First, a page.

Edgar Steele

From Wikipedia, the free encyclopedia
Jump to: navigation, search
Edgar James Steele
Born (1945-07-05)July 5, 1945
Died September 4, 2014(2014-09-04) (aged 69)[1]
Victorville, California
Nationality American
Occupation Writer, disbarred lawyer
Criminal charge
Conspiracy to commit murder
Criminal penalty
50 years' imprisonment
Spouse(s) Cyndi Steele

Edgar James Steele (July 5, 1945 – September 4, 2014)[2] was an American author and disbarred trial attorney from northern Idaho, best known for serving as the defense attorney for Richard G. Butler, the founder of the white supremacist group Aryan Nations. He was a graduate of UCLA Law School and the University of California, Berkeley Haas School of Business.

On June 11, 2010, Steele and another man were arrested and charged in connection with an alleged murder-for-hire plot to kill Steele's wife Cyndi and her mother. He was found guilty and sentenced to a 50-year prison sentence. Steele died in prison in September 2014, three years into his sentence.[1]

Notable cases[edit]

Steele defended Aryan Nations leader Richard Butler in a 2000 lawsuit, which he ultimately lost.[3] In another case, Steele challenged Idaho's hate crime laws in defending Lonny Rae, a man who had been charged with malicious harassment for shouting "nigger" at a black referee who had injured Rae's wife, Kimberly (a reporter for a local newspaper), while trying to prevent her from taking a photograph following a high school football match. Steele argued that the law breached the constitutional right to free speech under the First Amendment. Rae was cleared of the harassment charge but sentenced to seven days imprisonment for assault.[4] In 2004, Rae's conviction was overturned on appeal, which was also handled by Steele.[5] Steele also formerly worked as a spokesman for Prussian Blue, a female white supremacist pop music duo that was active in the mid-2000s.[6]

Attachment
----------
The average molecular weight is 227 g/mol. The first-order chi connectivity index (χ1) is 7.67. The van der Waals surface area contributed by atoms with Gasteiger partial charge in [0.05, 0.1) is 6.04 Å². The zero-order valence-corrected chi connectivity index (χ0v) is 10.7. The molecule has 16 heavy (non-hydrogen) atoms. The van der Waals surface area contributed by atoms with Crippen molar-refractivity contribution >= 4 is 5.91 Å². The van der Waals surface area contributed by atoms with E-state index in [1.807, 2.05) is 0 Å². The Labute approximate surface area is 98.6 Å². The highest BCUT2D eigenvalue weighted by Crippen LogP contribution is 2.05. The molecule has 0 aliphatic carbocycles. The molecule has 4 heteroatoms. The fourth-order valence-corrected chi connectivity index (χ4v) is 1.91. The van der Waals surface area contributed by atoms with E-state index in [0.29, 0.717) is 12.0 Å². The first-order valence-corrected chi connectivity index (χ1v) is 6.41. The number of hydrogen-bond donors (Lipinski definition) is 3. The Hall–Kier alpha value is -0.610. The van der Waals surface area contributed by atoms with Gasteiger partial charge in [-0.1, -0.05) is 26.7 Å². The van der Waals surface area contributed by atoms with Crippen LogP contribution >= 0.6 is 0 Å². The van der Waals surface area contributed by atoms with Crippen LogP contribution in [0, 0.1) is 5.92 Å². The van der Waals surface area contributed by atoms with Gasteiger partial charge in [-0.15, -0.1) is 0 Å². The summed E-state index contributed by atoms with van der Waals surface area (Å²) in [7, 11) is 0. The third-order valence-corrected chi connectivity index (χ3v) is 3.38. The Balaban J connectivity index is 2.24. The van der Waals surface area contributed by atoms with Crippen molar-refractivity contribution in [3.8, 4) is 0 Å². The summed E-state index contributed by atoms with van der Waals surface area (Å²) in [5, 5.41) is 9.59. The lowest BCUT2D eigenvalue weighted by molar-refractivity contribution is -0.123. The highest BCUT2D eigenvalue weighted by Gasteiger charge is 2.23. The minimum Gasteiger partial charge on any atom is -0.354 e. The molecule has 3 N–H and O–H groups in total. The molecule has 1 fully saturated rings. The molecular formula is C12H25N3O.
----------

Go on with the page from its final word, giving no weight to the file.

Defensive Racism[edit]

In 2005, Steele published a book entitled Defensive Racism: An Unapologetic Examination of Racial Differences,[7] in which he described his views on the differences between the races of the world, and questioned the motives of political correctness.[8]

Arrest for conspiracy to commit murder[edit]

In June 2010, Steele's handyman, Larry Fairfax, alleged to authorities that Steele was soliciting the murders of his wife and mother-in-law in a murder-for-hire plot. The FBI wired Fairfax for sound for a meeting between Fairfax and Steele where the plot would be discussed. Steele was thereafter arrested for conspiracy to commit murder.[9]

Subsequently, when Steele was already in police custody, a pipebomb was found under his wife's car when she took it in for an oil change, which brought the Bureau of Alcohol, Tobacco, and Firearms into the case, and Fairfax was arrested. The charging document for Fairfax's arrest includes an admission that he manufactured and installed the bomb.[10] Fairfax was given a 27-month prison sentence, and was transferred to home confinement in April 2012.[11]

Trial[edit]